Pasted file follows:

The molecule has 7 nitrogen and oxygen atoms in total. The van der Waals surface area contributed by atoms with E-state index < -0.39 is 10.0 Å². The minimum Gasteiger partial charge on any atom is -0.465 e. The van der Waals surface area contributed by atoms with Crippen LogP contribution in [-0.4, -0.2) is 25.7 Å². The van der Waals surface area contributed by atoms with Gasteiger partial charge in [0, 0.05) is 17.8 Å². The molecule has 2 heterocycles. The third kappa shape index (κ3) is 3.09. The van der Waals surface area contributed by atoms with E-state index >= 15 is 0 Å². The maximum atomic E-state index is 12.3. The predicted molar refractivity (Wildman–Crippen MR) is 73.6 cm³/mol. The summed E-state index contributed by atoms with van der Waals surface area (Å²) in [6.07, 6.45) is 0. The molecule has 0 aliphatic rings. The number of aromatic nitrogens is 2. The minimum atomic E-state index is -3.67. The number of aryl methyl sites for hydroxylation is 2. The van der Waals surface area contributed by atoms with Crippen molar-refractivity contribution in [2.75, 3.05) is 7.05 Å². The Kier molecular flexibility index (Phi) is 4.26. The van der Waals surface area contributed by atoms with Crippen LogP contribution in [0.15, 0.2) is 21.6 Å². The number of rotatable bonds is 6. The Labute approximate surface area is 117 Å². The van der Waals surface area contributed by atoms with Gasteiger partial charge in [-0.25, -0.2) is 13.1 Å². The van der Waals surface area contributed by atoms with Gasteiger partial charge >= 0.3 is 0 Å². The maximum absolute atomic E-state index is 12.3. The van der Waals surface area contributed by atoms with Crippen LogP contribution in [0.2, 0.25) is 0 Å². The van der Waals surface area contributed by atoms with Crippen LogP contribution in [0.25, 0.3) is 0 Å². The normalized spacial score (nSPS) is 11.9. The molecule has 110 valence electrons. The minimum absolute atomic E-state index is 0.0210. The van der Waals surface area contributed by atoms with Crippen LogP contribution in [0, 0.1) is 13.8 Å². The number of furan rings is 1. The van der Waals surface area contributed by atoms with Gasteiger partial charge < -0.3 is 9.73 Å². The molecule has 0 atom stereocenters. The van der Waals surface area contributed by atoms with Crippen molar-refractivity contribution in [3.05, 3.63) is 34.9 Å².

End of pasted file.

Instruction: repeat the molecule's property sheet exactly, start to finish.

The molecule has 7 nitrogen and oxygen atoms in total. The van der Waals surface area contributed by atoms with E-state index < -0.39 is 10.0 Å². The minimum Gasteiger partial charge on any atom is -0.465 e. The van der Waals surface area contributed by atoms with Crippen LogP contribution in [-0.4, -0.2) is 25.7 Å². The van der Waals surface area contributed by atoms with Gasteiger partial charge in [0, 0.05) is 17.8 Å². The molecule has 2 heterocycles. The third kappa shape index (κ3) is 3.09. The van der Waals surface area contributed by atoms with E-state index >= 15 is 0 Å². The maximum atomic E-state index is 12.3. The predicted molar refractivity (Wildman–Crippen MR) is 73.6 cm³/mol. The summed E-state index contributed by atoms with van der Waals surface area (Å²) in [6.07, 6.45) is 0. The molecule has 0 aliphatic rings. The number of aromatic nitrogens is 2. The minimum atomic E-state index is -3.67. The number of aryl methyl sites for hydroxylation is 2. The van der Waals surface area contributed by atoms with Crippen molar-refractivity contribution in [2.75, 3.05) is 7.05 Å². The Kier molecular flexibility index (Phi) is 4.26. The van der Waals surface area contributed by atoms with Crippen LogP contribution in [0.15, 0.2) is 21.6 Å². The number of rotatable bonds is 6. The Labute approximate surface area is 117 Å². The van der Waals surface area contributed by atoms with Gasteiger partial charge in [-0.25, -0.2) is 13.1 Å². The van der Waals surface area contributed by atoms with Gasteiger partial charge >= 0.3 is 0 Å². The maximum absolute atomic E-state index is 12.3. The van der Waals surface area contributed by atoms with Crippen LogP contribution in [0.2, 0.25) is 0 Å². The van der Waals surface area contributed by atoms with Crippen LogP contribution in [0.25, 0.3) is 0 Å². The normalized spacial score (nSPS) is 11.9. The molecule has 110 valence electrons. The minimum absolute atomic E-state index is 0.0210. The van der Waals surface area contributed by atoms with Crippen LogP contribution in [0, 0.1) is 13.8 Å². The number of furan rings is 1. The van der Waals surface area contributed by atoms with Gasteiger partial charge < -0.3 is 9.73 Å². The molecule has 0 atom stereocenters. The van der Waals surface area contributed by atoms with Crippen molar-refractivity contribution in [3.05, 3.63) is 34.9 Å².